Home improvement retailer Lowe’s is closing 31 locations in Canada, including 27 underperforming Lowe’s and Rona stores in British Columbia, Alberta, Ontario, Quebec, and Newfoundland and Labrador, along with 20 Lowe’s locations in the U.S.
The North Carolina-based chain said Monday morning that the closures are “part of its ongoing strategic reassessment” of its business.
Only two of the closing locations are currently branded as Lowe’s, and both are in Ontario. One in Calgary is a Reno-Depot. The rest are Ronas, the Quebec chain that Lowe’s bought in 2016.
Across all of its brands, Lowe’s currently has 2,390 stores across North America including 630 in Canada. Other Lowe’s-owned brands include Dick’s Lumber, Contractor First and Ace Hardware.
“The decision to close stores is never one that we make lightly. However, following a detailed business review, we believe that this is the right path for the organization’s future,” Lowe’s Canada’s president Sylvain Prud’homme said.
“Everything will be done to ensure a smooth transition until the stores are closed, and Lowe’s Canada will support impacted employees, including by transferring eligible employees to other locations within our network whenever possible.”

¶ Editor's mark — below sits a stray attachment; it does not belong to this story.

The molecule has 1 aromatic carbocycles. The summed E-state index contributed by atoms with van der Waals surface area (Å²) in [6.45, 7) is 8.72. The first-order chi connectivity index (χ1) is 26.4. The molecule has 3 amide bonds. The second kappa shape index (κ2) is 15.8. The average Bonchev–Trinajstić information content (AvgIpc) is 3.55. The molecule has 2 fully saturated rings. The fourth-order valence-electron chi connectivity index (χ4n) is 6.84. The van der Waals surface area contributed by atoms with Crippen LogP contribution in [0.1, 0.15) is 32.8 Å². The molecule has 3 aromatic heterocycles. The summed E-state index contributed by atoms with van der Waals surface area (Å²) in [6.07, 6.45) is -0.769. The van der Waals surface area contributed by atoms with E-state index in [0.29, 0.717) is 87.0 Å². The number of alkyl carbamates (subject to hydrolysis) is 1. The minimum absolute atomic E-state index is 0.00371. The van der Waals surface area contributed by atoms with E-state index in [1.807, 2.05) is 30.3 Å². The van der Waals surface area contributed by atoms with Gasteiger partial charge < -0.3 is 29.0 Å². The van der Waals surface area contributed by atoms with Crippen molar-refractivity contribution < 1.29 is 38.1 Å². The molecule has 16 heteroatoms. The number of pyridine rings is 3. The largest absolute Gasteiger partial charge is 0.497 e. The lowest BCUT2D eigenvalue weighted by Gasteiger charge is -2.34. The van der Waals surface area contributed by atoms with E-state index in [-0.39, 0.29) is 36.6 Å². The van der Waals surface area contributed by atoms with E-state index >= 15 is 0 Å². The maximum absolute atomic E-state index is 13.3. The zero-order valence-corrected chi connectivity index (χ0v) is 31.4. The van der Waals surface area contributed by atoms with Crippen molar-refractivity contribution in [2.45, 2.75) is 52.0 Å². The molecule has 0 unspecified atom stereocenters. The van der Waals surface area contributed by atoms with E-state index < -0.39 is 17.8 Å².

These are the stores in Canada that will be shut:
The chain is also closing 20 Lowe’s locations across the U.S. immediately. The Canadian locations will stay open for a bit longer, before being shuttered for good by the end of February 2019.
The company says most employees at U.S. locations being shut down will be offered a job at a nearby store, but the company has made no such guarantee for Canadian workers — who currently number more than 28,000 people across all of Lowe’s brands in Canada.
Lowe’s has been struggling to find ways to catch up with do-it-yourself giant Home Depot, whose stores on average generate almost twice as much in sales as Lowe’s locations do.
Retail analyst Bruce Winder, co-founder of the Retail Advisor’s Network, said he’s surprised it took Lowe’s this long to close some of the underperforming stores it acquired in 2016 and consolidate its Canadian presence as much as possible under the Lowe’s name.
“If you have too many stores, your sales per store drop to a level where your costs are too high,” he says. “It’s part of a natural pruning.”
Winder says Lowe’s is facing a formidable challenger in Home Depot, which expanded to Canada first and as such got a real head start in winning over contractors who remain loyal to it.
Most of the stores Lowe’s is closing have other locations nearby, which is no accident, Winder said.
“They’re cutting off the bottom rung of stores and hoping that customers in the area just go to a nearby store, and that way they can maintain their revenue,” he says.